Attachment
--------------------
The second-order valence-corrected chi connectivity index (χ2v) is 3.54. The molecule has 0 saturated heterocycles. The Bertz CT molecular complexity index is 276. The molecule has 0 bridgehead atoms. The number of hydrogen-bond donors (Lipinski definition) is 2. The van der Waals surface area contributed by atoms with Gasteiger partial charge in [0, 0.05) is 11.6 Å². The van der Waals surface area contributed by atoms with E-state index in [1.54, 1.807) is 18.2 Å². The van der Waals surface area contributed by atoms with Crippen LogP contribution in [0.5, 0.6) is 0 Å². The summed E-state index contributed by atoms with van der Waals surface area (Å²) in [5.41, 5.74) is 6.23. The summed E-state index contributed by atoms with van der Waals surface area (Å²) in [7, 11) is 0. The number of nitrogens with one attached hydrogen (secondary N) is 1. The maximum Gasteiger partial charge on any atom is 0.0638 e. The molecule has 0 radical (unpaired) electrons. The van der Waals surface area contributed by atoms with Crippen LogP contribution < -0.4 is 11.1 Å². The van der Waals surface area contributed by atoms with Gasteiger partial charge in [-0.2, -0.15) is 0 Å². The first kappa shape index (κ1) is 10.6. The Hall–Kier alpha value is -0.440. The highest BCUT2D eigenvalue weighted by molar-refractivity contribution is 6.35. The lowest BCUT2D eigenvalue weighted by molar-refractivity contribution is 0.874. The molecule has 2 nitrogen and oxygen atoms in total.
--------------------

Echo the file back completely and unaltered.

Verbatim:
The second-order valence-corrected chi connectivity index (χ2v) is 3.54. The molecule has 0 saturated heterocycles. The Bertz CT molecular complexity index is 276. The molecule has 0 bridgehead atoms. The number of hydrogen-bond donors (Lipinski definition) is 2. The van der Waals surface area contributed by atoms with Gasteiger partial charge in [0, 0.05) is 11.6 Å². The van der Waals surface area contributed by atoms with E-state index in [1.54, 1.807) is 18.2 Å². The van der Waals surface area contributed by atoms with Crippen LogP contribution in [0.5, 0.6) is 0 Å². The summed E-state index contributed by atoms with van der Waals surface area (Å²) in [5.41, 5.74) is 6.23. The summed E-state index contributed by atoms with van der Waals surface area (Å²) in [7, 11) is 0. The number of nitrogens with one attached hydrogen (secondary N) is 1. The maximum Gasteiger partial charge on any atom is 0.0638 e. The molecule has 0 radical (unpaired) electrons. The van der Waals surface area contributed by atoms with Crippen LogP contribution < -0.4 is 11.1 Å². The van der Waals surface area contributed by atoms with Gasteiger partial charge in [-0.2, -0.15) is 0 Å². The first kappa shape index (κ1) is 10.6. The Hall–Kier alpha value is -0.440. The highest BCUT2D eigenvalue weighted by molar-refractivity contribution is 6.35. The lowest BCUT2D eigenvalue weighted by molar-refractivity contribution is 0.874. The molecule has 2 nitrogen and oxygen atoms in total.